“Google, what kind of lawn mower should I buy?”

“Siri, where is the closest car mechanic?”

Voice search isn’t a traditional search executed on a mobile or voice-activated device. This increasingly popular format impacts the way we structure queries and our search intent.

For marketers, it impacts content creation, optimization and the appearance of search engine results pages. Search engine optimizers are accustomed to an ever-changing algorithm and evolving search behaviors.

Today those behaviors are changing in part because of a plethora of devices on which users are looking for information. When we think of voice search, we typically think of queries like, “Mexican restaurants near me” and “Alexa, order more toilet paper.”

But today, voice search is leading to an increase in more complex and nuanced questions like, “Am I saving enough for retirement” and “Where should I live?”

Research indicates that not only is voice search on the rise, but personalized search also is growing, too. We already know that consumers trust the advice and experiences of friends and family, and that reviews are a critical component of the purchase process.

But as devices that strive to meet our every need become more prolific — think Alexa, Siri and Google Home — so does the belief that all search results should be relevant and tailored to us.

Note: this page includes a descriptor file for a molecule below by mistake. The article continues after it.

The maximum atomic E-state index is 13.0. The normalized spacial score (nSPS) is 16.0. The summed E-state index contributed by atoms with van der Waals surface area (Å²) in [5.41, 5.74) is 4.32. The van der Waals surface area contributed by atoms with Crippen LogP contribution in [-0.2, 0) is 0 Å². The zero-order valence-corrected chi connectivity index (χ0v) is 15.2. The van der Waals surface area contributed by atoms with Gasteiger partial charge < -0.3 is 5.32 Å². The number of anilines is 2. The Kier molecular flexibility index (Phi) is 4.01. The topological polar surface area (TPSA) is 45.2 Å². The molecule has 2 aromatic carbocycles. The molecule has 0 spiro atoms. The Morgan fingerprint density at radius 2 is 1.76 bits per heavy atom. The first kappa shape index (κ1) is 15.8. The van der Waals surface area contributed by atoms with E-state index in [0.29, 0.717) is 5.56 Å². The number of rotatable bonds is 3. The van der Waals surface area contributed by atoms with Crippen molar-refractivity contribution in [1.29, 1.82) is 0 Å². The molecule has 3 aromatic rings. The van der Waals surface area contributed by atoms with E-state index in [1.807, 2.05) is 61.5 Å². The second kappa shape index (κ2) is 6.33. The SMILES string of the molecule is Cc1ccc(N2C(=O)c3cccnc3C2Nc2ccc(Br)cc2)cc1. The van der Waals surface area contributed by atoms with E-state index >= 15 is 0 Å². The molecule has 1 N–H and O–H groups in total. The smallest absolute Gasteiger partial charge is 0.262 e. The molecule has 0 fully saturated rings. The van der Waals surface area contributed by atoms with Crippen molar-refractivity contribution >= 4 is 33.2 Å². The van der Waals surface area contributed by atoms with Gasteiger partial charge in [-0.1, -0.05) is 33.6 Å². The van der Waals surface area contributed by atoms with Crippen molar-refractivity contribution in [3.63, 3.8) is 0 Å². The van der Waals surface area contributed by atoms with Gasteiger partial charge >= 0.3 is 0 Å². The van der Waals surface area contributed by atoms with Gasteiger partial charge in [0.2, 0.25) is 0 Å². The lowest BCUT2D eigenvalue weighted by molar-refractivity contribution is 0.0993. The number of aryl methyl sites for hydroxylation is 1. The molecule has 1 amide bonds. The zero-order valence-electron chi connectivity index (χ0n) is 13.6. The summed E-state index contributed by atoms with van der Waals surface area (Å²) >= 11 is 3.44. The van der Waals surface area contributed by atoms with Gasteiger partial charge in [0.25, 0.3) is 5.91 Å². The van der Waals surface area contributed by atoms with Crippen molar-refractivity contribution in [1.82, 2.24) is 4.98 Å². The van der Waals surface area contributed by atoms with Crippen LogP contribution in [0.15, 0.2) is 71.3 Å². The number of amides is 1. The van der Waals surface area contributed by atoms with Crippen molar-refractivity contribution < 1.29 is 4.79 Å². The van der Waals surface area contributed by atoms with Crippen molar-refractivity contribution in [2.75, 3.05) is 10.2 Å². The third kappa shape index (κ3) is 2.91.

According to Google, mobile searches with the phrase “__ for me” have increased 60 percent in the past two years, and mobile searches with the phrase “__ should I __” have increased 80 percent in the same time period. Questions like “How many credit cards should I have,” or “how much is my car worth” are becoming more common.

This change represents a shift in how we approach search, and the content and context we expect to be delivered in a SERP. This has significant implications for marketers, especially at a time when more than half of professionals believe that they lack the technical know-how to harness big data. Users understand that their online habits are being monitored, and in exchange they expect to see that user data translated into relevant and frictionless digital experiences.

Voice search by the numbers

Sales of voice-activated search devices continue to grow. Alexa and Google Home dominate the market with 95 percent market share. As more users bring these devices into their homes, we’ll likely see other evolutions to search habits.

1. More than 20 percent of searches on Google’s mobile app are voice searches.

2. According to a tweet from Purna Virji, more than 25 percent of Windows 10 desktop taskbar searches are voice search.

3. 43 percent of mobile voice searchers choose voice search because it’s “easier than going to a website or app.”

The last stat is particularly interesting. And while it might concern content creators and marketers alike, it simply represents the need to shift the way you optimize content. Common sense tells us that searchers looking for detailed, in-depth content to help them make business decisions likely aren’t using Siri or Alexa to read them technical content.